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Q&A with Per Woxenius of Freemelt

Wed, 01 June, 2022

We are holding an in-person event at our headquarters near Cambridge on 14 June 2022 on the topic of ‘Manufacturing and Material Challenges in Fusion and Big Science.’

Among the speakers we will be welcoming to the event is Per Woxenius, product manager at Freemelt. Based in Sweden, Freemelt are innovators in the world of metal 3D printing.

Per will be speaking on the subject of, ‘Innovative Methods for 3D Printing of Tungsten’ at the event, so we took some time to find out more about Freemelt, Per’s presentation and the future of fusion technology.

Hi Per, can you start by letting us know more about Freemelt?

Freemelt is based in Sweden and was founded in 2017 by six people with a wealth of experience in 3D printing. We are growing rapidly and are now 30 people, twice as many as last summer.

Our main product is Freemelt ONE, an electron beam powder bed fusion system specially designed for materials development. We have recently introduced our first software product, PixelMelt that opens up for new melting strategies including spot melting.

We are currently developing an industrial 3D-printer, optimised for volume production and primarily focusing on titanium for orthopaedic implants and tungsten for various applications.

As product manager, what does your role at Freemelt entail?

Until recently, I was the CTO at Freemelt. In a start-up, you have a wide range of responsibilities. Our fast growth made it necessary to split my job into different roles. Hence, I became product manager. I think that a major problem with 3D printing is to stay focused. The general idea is that you can build any shape in any material. Although this is an exaggeration, it is easy to fall into the trap to embrace too much. In my role, it is therefore important to understand how our materials development system, Freemelt ONE, fits in research and academia. Even more important is to understand the requirements in the fields that we will address in our upcoming industrial systems, where we focus on titanium for orthopaedic implants as well as tungsten applications.

How are Freemelt getting involved in advancing fusion energy?

To be honest, our decision to focus on tungsten was partially technically driven. We have shown that Freemelt ONE is suitable for development of materials processes for refractory metals. We also know that tungsten can be found in various high-end applications, including fusion energy, which is arguably the most high-end of all. We can also clearly see when approaching possible markets and customers that there is a definite need for complex parts with excellent materials properties. I firmly believe that 3D printing can solve some of these needs.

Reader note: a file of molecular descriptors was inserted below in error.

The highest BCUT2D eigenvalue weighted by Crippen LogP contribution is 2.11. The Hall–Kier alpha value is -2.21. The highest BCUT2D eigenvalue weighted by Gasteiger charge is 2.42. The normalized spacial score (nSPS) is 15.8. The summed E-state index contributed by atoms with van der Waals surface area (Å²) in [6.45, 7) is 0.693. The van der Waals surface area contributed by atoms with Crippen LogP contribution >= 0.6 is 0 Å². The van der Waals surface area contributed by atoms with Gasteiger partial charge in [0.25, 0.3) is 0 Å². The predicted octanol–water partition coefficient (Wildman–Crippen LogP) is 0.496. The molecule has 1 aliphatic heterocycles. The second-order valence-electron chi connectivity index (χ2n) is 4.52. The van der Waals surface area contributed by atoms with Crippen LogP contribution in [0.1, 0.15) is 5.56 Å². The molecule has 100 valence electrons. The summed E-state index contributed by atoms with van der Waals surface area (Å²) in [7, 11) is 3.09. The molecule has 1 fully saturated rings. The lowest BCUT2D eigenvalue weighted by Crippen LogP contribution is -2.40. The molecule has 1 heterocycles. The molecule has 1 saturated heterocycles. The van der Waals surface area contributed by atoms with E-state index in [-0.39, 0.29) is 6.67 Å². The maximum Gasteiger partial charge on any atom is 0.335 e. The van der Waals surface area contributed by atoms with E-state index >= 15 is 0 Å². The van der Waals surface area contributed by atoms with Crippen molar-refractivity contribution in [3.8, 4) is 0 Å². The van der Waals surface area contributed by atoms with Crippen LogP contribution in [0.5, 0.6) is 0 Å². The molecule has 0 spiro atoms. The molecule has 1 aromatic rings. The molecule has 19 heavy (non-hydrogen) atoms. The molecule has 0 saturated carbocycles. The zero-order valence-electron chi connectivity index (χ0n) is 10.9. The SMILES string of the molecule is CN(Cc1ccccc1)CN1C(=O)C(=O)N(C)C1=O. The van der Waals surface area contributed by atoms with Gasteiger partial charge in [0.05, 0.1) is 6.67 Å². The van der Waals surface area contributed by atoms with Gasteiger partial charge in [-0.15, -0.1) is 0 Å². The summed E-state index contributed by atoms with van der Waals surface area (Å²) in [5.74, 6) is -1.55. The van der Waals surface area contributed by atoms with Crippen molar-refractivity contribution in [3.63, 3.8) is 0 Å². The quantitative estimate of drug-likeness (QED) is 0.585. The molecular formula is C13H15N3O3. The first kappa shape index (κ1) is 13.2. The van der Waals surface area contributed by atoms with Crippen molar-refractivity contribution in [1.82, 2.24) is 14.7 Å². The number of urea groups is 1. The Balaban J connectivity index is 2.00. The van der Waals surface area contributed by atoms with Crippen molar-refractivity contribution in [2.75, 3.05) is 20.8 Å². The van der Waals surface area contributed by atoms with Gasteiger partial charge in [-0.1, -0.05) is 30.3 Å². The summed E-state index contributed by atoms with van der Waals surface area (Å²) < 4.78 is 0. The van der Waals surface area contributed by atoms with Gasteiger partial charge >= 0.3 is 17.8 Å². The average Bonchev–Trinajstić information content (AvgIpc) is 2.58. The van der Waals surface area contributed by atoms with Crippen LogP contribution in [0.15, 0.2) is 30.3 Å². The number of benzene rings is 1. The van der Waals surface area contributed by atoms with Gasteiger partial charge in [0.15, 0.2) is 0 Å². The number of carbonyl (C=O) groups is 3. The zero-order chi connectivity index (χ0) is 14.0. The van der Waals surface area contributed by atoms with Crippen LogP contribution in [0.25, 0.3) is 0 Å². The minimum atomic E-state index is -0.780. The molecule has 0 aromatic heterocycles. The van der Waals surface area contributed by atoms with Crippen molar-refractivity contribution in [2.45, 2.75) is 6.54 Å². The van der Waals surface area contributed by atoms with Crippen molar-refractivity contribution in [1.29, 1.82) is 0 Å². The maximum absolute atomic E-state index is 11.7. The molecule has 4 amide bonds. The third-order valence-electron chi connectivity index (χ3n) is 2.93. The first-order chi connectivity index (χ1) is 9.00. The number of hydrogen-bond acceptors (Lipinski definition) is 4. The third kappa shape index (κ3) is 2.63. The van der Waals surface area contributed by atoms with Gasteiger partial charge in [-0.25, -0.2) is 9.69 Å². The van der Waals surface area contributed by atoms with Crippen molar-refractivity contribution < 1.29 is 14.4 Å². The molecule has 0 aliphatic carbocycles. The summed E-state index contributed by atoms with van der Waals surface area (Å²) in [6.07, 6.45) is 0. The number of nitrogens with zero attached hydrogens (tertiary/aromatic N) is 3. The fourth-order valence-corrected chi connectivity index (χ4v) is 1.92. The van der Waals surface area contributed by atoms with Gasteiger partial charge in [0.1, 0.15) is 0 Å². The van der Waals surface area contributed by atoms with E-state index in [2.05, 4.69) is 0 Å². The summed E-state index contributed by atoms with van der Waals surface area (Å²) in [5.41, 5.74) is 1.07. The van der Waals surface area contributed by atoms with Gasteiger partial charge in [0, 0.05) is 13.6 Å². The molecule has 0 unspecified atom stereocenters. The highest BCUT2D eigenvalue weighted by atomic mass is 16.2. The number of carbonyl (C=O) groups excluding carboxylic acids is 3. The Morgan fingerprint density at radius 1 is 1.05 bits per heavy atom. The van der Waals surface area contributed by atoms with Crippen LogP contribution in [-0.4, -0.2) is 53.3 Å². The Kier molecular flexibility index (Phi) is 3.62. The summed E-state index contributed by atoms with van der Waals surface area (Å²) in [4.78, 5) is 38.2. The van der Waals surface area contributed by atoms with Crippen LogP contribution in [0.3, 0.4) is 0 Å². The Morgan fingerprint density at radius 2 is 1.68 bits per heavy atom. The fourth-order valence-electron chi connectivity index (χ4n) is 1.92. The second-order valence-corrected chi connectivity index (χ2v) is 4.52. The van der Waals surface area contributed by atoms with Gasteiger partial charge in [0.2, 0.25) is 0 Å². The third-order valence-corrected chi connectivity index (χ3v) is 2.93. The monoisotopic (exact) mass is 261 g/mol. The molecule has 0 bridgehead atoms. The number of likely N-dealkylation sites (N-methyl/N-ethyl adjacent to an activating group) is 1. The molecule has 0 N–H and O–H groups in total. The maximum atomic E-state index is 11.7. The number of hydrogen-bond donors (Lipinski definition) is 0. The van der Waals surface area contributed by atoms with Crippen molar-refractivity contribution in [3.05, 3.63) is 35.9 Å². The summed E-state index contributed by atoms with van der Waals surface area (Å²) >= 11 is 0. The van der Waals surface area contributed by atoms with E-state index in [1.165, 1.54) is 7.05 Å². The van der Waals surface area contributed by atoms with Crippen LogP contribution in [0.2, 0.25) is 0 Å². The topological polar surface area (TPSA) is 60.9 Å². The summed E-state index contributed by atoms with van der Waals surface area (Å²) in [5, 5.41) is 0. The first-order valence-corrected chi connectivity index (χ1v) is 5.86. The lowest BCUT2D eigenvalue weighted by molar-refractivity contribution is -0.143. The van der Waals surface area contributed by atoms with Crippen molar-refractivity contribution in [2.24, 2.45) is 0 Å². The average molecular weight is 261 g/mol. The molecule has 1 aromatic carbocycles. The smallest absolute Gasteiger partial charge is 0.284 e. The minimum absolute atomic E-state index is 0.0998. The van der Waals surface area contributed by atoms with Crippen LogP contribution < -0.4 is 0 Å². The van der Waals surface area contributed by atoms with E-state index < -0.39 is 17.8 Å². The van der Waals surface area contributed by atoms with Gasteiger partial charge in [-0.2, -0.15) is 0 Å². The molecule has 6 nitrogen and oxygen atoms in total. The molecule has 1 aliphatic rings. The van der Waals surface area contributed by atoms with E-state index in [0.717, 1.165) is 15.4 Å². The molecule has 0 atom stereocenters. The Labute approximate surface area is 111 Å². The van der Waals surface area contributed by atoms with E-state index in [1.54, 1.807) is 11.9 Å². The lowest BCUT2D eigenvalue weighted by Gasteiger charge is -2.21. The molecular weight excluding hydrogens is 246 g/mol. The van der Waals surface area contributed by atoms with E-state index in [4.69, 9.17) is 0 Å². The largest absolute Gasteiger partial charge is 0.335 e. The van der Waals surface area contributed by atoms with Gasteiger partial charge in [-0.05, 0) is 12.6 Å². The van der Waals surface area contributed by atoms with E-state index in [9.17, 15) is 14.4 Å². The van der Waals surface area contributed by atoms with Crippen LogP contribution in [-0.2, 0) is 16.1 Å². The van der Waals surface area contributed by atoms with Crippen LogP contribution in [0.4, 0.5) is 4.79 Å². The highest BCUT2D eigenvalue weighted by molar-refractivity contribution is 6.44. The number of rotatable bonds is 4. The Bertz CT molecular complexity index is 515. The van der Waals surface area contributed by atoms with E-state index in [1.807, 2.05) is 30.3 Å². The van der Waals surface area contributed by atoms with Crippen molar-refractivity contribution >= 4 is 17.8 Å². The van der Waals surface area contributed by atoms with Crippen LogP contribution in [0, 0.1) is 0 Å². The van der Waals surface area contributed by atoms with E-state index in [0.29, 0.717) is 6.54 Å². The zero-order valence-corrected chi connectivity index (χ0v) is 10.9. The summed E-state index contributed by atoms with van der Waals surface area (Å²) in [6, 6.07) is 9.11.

Can you tell us a little about what we can expect from your presentation at the fusion and big science event?

I will focus on technology, primarily materials process development of tungsten and the software needed to find the best melting strategies, i.e., PixelMelt. I will also address open source and the need for more players in the field.

What are the particular challenges with 3D printing of tungsten in relation to the fusion industry?

I do not think that it comes down to technology. Research, and our own tests, has shown that crack free parts can be manufactured when they are built at elevated temperatures. Electron Beam powder bed fusion is already done at temperatures well above 1000˚C.

The main challenge will be to drive down cost since the sheer volume of parts are so high. Hundreds of tons of tungsten will be needed in every power plant. Productivity is something that we are currently addressing.

Do you think we are close to seeing the practical application of fusion for widespread energy generation?

I am not the right person to answer that question, but we will ensure that 3D printing of tungsten parts will be a viable and cost-effective path when fusion power is introduced.

We look forward to seeing you on 14 June, but before we go, is there anything you would like to add?

I am really looking forward to interesting discussions with everyone interested in making fusion power a success!

For more information please email: